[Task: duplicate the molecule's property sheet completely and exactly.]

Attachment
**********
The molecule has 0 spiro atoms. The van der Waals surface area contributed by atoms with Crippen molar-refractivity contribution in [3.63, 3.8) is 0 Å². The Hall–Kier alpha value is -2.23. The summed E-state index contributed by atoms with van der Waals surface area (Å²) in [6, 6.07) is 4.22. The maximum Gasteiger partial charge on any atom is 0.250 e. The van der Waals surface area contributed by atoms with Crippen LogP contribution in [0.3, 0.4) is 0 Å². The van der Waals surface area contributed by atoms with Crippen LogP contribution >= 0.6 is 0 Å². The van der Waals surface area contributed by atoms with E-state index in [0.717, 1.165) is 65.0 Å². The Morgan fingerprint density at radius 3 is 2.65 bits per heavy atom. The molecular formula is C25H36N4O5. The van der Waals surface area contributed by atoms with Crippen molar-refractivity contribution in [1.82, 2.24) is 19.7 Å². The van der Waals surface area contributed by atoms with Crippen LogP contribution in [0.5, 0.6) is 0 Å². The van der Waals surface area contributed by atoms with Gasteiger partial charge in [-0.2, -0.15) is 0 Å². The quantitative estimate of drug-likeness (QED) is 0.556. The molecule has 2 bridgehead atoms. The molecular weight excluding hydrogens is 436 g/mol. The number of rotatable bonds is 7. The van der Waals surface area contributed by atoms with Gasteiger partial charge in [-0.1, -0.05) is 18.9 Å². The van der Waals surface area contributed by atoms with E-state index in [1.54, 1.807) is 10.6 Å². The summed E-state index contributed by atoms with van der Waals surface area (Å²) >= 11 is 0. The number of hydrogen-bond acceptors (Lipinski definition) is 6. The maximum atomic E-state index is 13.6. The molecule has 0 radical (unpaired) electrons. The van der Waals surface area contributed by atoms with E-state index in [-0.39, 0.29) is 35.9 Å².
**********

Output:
The molecule has 0 spiro atoms. The van der Waals surface area contributed by atoms with Crippen molar-refractivity contribution in [3.63, 3.8) is 0 Å². The Hall–Kier alpha value is -2.23. The summed E-state index contributed by atoms with van der Waals surface area (Å²) in [6, 6.07) is 4.22. The maximum Gasteiger partial charge on any atom is 0.250 e. The van der Waals surface area contributed by atoms with Crippen LogP contribution in [0.3, 0.4) is 0 Å². The van der Waals surface area contributed by atoms with Crippen LogP contribution >= 0.6 is 0 Å². The van der Waals surface area contributed by atoms with E-state index in [0.717, 1.165) is 65.0 Å². The Morgan fingerprint density at radius 3 is 2.65 bits per heavy atom. The molecular formula is C25H36N4O5. The van der Waals surface area contributed by atoms with Crippen molar-refractivity contribution in [1.82, 2.24) is 19.7 Å². The van der Waals surface area contributed by atoms with Crippen LogP contribution in [0.5, 0.6) is 0 Å². The van der Waals surface area contributed by atoms with Gasteiger partial charge in [-0.2, -0.15) is 0 Å². The quantitative estimate of drug-likeness (QED) is 0.556. The molecule has 2 bridgehead atoms. The molecular weight excluding hydrogens is 436 g/mol. The number of rotatable bonds is 7. The van der Waals surface area contributed by atoms with Gasteiger partial charge in [-0.1, -0.05) is 18.9 Å². The van der Waals surface area contributed by atoms with E-state index in [1.54, 1.807) is 10.6 Å². The summed E-state index contributed by atoms with van der Waals surface area (Å²) >= 11 is 0. The number of hydrogen-bond acceptors (Lipinski definition) is 6. The maximum atomic E-state index is 13.6. The molecule has 0 radical (unpaired) electrons. The van der Waals surface area contributed by atoms with E-state index in [-0.39, 0.29) is 35.9 Å².